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HTG Molecular Diagnostics and PROOF Centre partner to commercialize COPD prognostic test
By Lloyd Dunlap
TUCSON, Ariz.—HTG Molecular Diagnostics and the Centre of Excellence for the Prevention of Organ Failure (PROOF Centre) have finalized a license agreement that provides HTG exclusive rights to commercialize PROOF Centre-developed gene expression blood tests to evaluate the prognosis of chronic obstructive pulmonary disease (COPD) patients who are likely to experience frequent exacerbations known as lung attacks.
HTG will develop the assay on its proprietary qNPA platform. Vancouver-based PROOF Centre—a not-for-profit organization focused on developing blood tests for chronic organ disease—will be involved in the clinical validation in Canada and provide key opinion leader support for regulatory approval in North America.
Lung attacks are the leading cause of emergency room visits and hospitalizations among chronic COPD sufferers, accounting for more than $5.7 billion direct and $6.7 billion indirect healthcare costs every year in Canada alone. According to the World Health Organization (WHO), an estimated 210 million people worldwide have COPD, and 3 million deaths are attributed to the disease annually. WHO predicts COPD will become the thirdleading cause of death by 2030. A large portion of COPD-related mortality is due to lung attacks. Like lung cancer, COPD is seen most frequently among tobacco smokers.
“We started working with PROOF several years ago on an organ rejection assay as they were looking for a multiplexed gene expression solution,” says TJ Johnson, CEO of HTG. “This agreement is the first of many that HTG and PROOF Centre hope will bring medically valuable biomarker tests to the clinic. Basically, our platform is an extraction-free chemistry for multiplexed analysis of RNA. We are preparing to launch a new platform we call EDGE that provides walkaway automation and less than 24-hour turnaround. First steps are to fully develop the COPD assay, integrate it onto our EDGE automation system, install the system and bring the assay up in the PROOF CLIA lab, complete the validation and then prepare for full commercialization.”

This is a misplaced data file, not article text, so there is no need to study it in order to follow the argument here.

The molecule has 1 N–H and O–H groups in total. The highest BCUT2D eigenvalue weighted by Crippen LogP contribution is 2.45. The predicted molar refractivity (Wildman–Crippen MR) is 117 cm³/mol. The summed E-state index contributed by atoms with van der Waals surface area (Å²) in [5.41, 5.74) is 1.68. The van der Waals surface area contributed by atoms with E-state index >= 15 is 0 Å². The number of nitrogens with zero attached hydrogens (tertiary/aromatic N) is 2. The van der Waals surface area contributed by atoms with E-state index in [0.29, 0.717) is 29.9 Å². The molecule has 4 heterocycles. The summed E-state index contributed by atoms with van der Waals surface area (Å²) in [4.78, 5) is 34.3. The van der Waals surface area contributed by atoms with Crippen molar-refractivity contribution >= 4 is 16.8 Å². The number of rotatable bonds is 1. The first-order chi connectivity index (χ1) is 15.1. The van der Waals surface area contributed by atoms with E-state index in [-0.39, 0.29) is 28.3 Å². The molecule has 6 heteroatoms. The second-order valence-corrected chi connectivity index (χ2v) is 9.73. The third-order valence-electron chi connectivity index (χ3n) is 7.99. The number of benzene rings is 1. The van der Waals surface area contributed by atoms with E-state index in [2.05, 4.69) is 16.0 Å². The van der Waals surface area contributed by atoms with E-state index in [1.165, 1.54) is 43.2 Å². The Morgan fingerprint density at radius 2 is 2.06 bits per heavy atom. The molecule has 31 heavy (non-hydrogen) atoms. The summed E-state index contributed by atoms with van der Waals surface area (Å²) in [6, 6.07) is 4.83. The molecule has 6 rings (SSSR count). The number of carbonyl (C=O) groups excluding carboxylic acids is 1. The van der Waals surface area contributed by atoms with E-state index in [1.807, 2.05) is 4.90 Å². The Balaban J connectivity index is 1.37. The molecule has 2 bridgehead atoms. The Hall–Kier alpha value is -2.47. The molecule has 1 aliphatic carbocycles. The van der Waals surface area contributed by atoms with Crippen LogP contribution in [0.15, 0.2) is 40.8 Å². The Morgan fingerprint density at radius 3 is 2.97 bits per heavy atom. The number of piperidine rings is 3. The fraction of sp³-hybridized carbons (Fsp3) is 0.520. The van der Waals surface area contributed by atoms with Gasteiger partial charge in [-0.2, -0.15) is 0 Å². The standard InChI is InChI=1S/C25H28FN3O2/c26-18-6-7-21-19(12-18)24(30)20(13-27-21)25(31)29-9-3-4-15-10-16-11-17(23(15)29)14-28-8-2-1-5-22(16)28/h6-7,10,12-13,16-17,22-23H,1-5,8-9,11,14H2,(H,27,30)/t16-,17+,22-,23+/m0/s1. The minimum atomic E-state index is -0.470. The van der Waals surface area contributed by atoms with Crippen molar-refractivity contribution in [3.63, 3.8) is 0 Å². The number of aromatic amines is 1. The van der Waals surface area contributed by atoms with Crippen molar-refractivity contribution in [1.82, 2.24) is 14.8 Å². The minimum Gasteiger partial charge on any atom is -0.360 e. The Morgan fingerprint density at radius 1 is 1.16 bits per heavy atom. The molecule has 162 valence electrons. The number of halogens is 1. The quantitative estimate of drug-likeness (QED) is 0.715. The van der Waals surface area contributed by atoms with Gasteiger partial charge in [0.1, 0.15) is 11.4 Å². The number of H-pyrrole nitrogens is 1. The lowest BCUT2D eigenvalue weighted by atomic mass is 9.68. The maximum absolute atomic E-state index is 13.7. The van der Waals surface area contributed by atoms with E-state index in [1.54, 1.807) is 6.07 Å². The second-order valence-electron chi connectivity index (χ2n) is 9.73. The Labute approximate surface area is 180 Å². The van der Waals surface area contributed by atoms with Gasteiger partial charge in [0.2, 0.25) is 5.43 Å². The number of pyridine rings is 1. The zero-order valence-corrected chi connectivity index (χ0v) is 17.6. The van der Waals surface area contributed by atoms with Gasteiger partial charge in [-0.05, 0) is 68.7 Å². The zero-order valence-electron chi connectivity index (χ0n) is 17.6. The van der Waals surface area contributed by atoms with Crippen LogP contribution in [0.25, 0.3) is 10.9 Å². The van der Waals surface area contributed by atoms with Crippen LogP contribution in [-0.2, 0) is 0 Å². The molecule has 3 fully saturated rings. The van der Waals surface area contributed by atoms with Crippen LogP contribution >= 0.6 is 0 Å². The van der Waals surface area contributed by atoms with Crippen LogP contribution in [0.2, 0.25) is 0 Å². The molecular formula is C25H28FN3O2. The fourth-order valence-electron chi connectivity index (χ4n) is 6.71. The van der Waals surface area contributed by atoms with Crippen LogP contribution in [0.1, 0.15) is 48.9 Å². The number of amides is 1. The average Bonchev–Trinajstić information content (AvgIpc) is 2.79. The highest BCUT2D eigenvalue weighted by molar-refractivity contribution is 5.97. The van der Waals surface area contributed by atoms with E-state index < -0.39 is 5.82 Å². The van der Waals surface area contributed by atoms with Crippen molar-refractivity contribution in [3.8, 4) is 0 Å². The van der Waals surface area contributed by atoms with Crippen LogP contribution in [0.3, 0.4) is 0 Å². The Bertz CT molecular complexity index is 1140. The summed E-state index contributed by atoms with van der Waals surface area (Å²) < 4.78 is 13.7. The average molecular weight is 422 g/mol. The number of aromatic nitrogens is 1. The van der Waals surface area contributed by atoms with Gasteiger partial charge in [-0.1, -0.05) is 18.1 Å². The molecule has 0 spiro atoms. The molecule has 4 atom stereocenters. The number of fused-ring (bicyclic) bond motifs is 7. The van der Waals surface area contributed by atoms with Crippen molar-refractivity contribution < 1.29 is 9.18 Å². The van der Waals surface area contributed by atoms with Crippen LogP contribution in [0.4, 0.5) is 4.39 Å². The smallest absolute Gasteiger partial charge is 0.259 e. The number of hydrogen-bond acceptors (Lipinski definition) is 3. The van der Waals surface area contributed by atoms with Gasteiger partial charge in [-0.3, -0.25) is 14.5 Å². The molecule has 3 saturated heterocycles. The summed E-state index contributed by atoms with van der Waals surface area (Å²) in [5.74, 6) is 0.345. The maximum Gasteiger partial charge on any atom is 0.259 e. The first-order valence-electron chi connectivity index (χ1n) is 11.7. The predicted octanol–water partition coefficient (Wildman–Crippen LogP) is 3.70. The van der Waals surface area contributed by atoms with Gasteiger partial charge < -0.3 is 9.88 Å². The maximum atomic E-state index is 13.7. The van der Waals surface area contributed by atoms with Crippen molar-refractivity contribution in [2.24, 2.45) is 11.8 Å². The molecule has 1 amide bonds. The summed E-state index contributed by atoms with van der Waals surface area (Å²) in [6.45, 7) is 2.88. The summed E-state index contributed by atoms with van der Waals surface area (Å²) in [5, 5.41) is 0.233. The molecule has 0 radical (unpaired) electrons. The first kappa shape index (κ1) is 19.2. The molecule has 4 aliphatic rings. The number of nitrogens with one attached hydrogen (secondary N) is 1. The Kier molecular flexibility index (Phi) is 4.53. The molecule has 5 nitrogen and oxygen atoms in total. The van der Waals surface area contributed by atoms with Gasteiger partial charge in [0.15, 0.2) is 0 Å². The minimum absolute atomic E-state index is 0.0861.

HTG’s core technology is its quantitative nuclease-protection assay, or qNPA platform, which enables researchers to observe geneexpression levels in hundreds or thousands of samples simultaneously without requiring RNA extraction, cDNA synthesis, RNA amplification or RNA-labeling steps. These steps are often performed on other geneexpression platforms, Johnson notes.
HTG currently sells qNPA ArrayPlates that can analyze gene-expression levels in as many as 47 multiplexed genes in a 96-well format. The company has also made its assay platform-agnostic by striking deals with other tool manufacturers. For instance, it penned an alliance with Luminex last year and one with Roche NimbleGen in 2009.
While HTG has traditionally sold its products to researchers, in recent years, it has set its sights on the clinical molecular diagnostics market. As a result of this shift in emphasis, the company changed its name from High Throughput Genomics to HTG Molecular Diagnostics in March 2012.
According to Johnson, scientists can use the qNPA assay to profile gene expression in formalin-fixed paraffin embedded samples as part of an extraction-free protocol—an ability that he is convinced gives HTG an edge in the diagnostics space.
“Although we effectively handle most sample types, we offer the greatest advantages with FFPE,” he says. “Our extraction-free protocol is effective assessing the soluble and nonsoluble RNA in FFPE.”
He also cites a “significant market need” to work with smaller sample sizes, and says HTG’s assays “work effectively with less than a single 5-micron section of tissue.”
“The development of these blood tests has been driven by a huge unmet clinical and social need,” says Dr. Bruce McManus, director of the PROOF Centre. “This agreement with HTG Molecular Diagnostics will facilitate bringing these tests to market faster, providing physicians with tools to improve patient care and management and help alleviate suffering of patients with COPD.”